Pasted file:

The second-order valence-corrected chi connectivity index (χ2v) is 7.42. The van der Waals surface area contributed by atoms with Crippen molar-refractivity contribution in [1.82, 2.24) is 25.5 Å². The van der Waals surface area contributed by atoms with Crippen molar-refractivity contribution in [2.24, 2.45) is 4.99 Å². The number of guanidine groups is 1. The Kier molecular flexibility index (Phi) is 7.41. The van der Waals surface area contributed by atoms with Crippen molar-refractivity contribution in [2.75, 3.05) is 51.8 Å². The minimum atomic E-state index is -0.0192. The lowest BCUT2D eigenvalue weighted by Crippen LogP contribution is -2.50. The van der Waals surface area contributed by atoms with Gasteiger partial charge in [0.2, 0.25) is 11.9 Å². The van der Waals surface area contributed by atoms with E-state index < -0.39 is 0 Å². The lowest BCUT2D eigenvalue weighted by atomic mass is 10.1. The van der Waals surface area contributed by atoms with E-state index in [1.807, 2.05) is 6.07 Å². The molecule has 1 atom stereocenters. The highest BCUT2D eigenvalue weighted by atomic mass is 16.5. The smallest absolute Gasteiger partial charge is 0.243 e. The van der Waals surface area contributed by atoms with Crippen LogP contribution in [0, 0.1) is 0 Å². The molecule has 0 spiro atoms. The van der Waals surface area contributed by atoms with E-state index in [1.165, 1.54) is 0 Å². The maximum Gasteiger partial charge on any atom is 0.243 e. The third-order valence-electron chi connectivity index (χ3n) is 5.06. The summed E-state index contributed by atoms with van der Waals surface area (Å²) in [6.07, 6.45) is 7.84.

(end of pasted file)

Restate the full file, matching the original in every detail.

The second-order valence-corrected chi connectivity index (χ2v) is 7.42. The van der Waals surface area contributed by atoms with Crippen molar-refractivity contribution in [1.82, 2.24) is 25.5 Å². The van der Waals surface area contributed by atoms with Crippen molar-refractivity contribution in [2.24, 2.45) is 4.99 Å². The number of guanidine groups is 1. The Kier molecular flexibility index (Phi) is 7.41. The van der Waals surface area contributed by atoms with Crippen molar-refractivity contribution in [2.75, 3.05) is 51.8 Å². The minimum atomic E-state index is -0.0192. The lowest BCUT2D eigenvalue weighted by Crippen LogP contribution is -2.50. The van der Waals surface area contributed by atoms with Gasteiger partial charge in [0.2, 0.25) is 11.9 Å². The van der Waals surface area contributed by atoms with E-state index < -0.39 is 0 Å². The lowest BCUT2D eigenvalue weighted by atomic mass is 10.1. The van der Waals surface area contributed by atoms with E-state index in [1.807, 2.05) is 6.07 Å². The molecule has 1 atom stereocenters. The highest BCUT2D eigenvalue weighted by atomic mass is 16.5. The smallest absolute Gasteiger partial charge is 0.243 e. The van der Waals surface area contributed by atoms with Crippen LogP contribution in [0, 0.1) is 0 Å². The molecule has 0 spiro atoms. The van der Waals surface area contributed by atoms with E-state index in [1.165, 1.54) is 0 Å². The maximum Gasteiger partial charge on any atom is 0.243 e. The third-order valence-electron chi connectivity index (χ3n) is 5.06. The summed E-state index contributed by atoms with van der Waals surface area (Å²) in [6.07, 6.45) is 7.84.